Rock around Chillagoe Part 2 – the caves

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 To paraphrase from Rocks and Landscapes of the Chillagoe District by W. F. Wilmott and D. L. Trezise, 1989, Queensland Government Natural Resources, Mines and Energy, Queensland Department of Mines, ISBN 0 7345 2486 2, pp 15-16….

……the Chillagoe limestone is composed of calcium carbonate which is resistant to chemical and mechanical decomposition and has the tendency to remain as rocky ridges standing proud of the landscape (the limestone karst topography). However, despite its resistance to decomposition, the limestone that forms the karst scenery in this part of Queensland, Australia, is soluble in rain and groundwater because dissolved carbon dioxide from the air or decaying vegetation makes the water slightly acidic. This slightly acid solution travels down cracks and crevices and is most active just below the ground surface, where there are seasonal fluctuations in groundwater levels. Cavities are formed where the acid dissolves the rock and caves are gradually formed.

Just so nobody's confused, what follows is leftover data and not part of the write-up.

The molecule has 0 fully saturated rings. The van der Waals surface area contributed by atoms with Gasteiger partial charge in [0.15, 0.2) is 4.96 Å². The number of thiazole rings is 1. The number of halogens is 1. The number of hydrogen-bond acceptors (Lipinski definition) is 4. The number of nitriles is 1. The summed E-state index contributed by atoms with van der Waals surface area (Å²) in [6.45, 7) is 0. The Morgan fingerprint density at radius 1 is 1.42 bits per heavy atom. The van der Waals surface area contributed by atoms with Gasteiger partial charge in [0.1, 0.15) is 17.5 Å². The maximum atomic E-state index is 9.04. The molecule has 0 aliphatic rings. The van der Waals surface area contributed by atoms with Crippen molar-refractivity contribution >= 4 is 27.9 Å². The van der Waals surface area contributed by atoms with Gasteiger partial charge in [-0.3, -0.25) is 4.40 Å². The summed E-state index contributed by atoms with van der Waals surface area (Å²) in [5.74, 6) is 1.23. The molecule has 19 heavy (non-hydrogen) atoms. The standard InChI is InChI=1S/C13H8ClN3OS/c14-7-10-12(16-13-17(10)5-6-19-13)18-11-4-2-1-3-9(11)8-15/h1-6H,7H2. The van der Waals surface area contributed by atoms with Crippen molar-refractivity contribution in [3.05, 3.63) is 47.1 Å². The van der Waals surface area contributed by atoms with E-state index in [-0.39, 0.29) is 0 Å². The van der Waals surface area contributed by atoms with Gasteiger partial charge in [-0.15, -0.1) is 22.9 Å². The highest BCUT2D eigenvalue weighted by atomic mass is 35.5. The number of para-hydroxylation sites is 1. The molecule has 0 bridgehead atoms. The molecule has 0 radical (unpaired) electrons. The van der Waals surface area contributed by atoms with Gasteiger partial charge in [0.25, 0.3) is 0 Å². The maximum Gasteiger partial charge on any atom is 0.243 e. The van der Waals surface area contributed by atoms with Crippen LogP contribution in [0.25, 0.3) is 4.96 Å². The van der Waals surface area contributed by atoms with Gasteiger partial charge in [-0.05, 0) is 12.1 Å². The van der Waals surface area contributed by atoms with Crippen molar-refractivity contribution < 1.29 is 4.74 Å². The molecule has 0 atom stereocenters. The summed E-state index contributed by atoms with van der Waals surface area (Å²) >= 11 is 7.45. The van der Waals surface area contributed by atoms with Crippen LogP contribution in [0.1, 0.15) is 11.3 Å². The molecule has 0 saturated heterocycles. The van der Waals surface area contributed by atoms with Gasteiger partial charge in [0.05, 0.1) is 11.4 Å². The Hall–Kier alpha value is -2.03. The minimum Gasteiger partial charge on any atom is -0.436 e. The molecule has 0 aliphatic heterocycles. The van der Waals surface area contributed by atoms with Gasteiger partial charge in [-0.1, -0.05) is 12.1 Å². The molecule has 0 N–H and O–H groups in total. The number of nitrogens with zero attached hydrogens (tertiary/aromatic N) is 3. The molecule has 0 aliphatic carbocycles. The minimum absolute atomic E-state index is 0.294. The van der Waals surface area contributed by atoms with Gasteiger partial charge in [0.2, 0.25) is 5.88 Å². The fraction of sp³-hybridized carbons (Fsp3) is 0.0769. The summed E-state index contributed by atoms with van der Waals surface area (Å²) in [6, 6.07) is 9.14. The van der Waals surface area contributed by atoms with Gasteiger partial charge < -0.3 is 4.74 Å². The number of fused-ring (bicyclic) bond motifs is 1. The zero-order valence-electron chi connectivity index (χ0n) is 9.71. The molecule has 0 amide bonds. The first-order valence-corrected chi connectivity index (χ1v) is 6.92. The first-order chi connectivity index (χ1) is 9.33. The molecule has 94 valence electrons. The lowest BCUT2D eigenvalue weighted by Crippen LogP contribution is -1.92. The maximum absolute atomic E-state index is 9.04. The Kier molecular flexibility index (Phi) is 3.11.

As the surrounding ground surface is slowly lowered by erosion over millions of years, the groundwater levels fall, leaving behind the former caves and gradually dissolving out their floors and new deeper passages. At the same time. rainwater with dissolved calcium carbonate percolates into the caves from above. On surfaces exposed to the air, release of carbon dioxide, or evaporation of the water, leaves behind the carbonate in the form of cave decorations (stalactites and stalagmites, etc).

The photographs in this post illustrate some of the redeposited lime cave decorations. Stalactites form from the cave roof downwards. Stalagmites form on the floor and build upwards. Helictites form sideways. Shawls form draperies or bacon stone. Sometimes the lime deposits are sparkling calcite crystals. At other times knobbly formations with a chalky surface create what is known as cave coral.

When cave roofs collapse and light floods into the caves, a thin layer of microscopic green algae grows on the cave decorations. Most of my cave interior images from Royal Arch caves were taken where this had occurred. Picture (2) shows the limestone rocky tower beneath which the Royal Arch caves had formed. Royal Arch, Donna and Trezkin Caves can only be viewed with a guide. For the more adventurous, brave,  and very fit, The Archways, Pompeii and Bauhinnia Cave can be explored without a guide and many personal challenges.


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